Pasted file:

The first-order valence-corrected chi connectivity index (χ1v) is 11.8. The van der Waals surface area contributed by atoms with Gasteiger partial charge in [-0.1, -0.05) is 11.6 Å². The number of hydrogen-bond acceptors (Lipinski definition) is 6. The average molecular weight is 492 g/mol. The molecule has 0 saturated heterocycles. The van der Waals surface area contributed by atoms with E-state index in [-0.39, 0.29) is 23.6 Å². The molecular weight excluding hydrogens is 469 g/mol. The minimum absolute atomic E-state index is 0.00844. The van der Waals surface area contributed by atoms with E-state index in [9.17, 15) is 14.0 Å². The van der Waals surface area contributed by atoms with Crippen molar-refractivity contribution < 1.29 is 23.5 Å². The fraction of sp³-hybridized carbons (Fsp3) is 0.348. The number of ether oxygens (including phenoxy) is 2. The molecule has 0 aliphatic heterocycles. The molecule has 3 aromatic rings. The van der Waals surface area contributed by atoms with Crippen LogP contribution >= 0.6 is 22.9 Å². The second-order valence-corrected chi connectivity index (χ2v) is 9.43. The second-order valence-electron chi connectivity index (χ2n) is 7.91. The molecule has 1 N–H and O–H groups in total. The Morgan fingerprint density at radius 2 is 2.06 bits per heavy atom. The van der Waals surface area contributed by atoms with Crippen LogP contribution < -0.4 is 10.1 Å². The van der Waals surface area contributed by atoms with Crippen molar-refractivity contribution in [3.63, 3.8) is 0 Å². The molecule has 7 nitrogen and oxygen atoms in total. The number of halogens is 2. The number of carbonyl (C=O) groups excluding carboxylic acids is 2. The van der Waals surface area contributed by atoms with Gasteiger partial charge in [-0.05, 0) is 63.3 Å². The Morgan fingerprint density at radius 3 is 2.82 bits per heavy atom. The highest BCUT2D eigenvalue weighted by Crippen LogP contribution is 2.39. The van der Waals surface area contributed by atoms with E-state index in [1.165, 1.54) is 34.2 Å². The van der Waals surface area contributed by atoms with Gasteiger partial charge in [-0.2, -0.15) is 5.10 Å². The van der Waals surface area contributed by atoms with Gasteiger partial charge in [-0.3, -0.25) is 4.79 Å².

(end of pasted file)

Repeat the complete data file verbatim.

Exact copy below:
The first-order valence-corrected chi connectivity index (χ1v) is 11.8. The van der Waals surface area contributed by atoms with Gasteiger partial charge in [-0.1, -0.05) is 11.6 Å². The number of hydrogen-bond acceptors (Lipinski definition) is 6. The average molecular weight is 492 g/mol. The molecule has 0 saturated heterocycles. The van der Waals surface area contributed by atoms with E-state index in [-0.39, 0.29) is 23.6 Å². The molecular weight excluding hydrogens is 469 g/mol. The minimum absolute atomic E-state index is 0.00844. The van der Waals surface area contributed by atoms with E-state index in [9.17, 15) is 14.0 Å². The van der Waals surface area contributed by atoms with Crippen molar-refractivity contribution < 1.29 is 23.5 Å². The fraction of sp³-hybridized carbons (Fsp3) is 0.348. The number of ether oxygens (including phenoxy) is 2. The molecule has 0 aliphatic heterocycles. The molecule has 3 aromatic rings. The van der Waals surface area contributed by atoms with Crippen LogP contribution >= 0.6 is 22.9 Å². The second-order valence-corrected chi connectivity index (χ2v) is 9.43. The second-order valence-electron chi connectivity index (χ2n) is 7.91. The molecule has 1 N–H and O–H groups in total. The Morgan fingerprint density at radius 2 is 2.06 bits per heavy atom. The van der Waals surface area contributed by atoms with Crippen LogP contribution < -0.4 is 10.1 Å². The van der Waals surface area contributed by atoms with Crippen molar-refractivity contribution in [3.63, 3.8) is 0 Å². The molecule has 7 nitrogen and oxygen atoms in total. The number of halogens is 2. The number of carbonyl (C=O) groups excluding carboxylic acids is 2. The van der Waals surface area contributed by atoms with Gasteiger partial charge in [-0.05, 0) is 63.3 Å². The Morgan fingerprint density at radius 3 is 2.82 bits per heavy atom. The highest BCUT2D eigenvalue weighted by Crippen LogP contribution is 2.39. The van der Waals surface area contributed by atoms with E-state index in [1.165, 1.54) is 34.2 Å². The van der Waals surface area contributed by atoms with Gasteiger partial charge in [-0.2, -0.15) is 5.10 Å². The van der Waals surface area contributed by atoms with Gasteiger partial charge in [-0.3, -0.25) is 4.79 Å².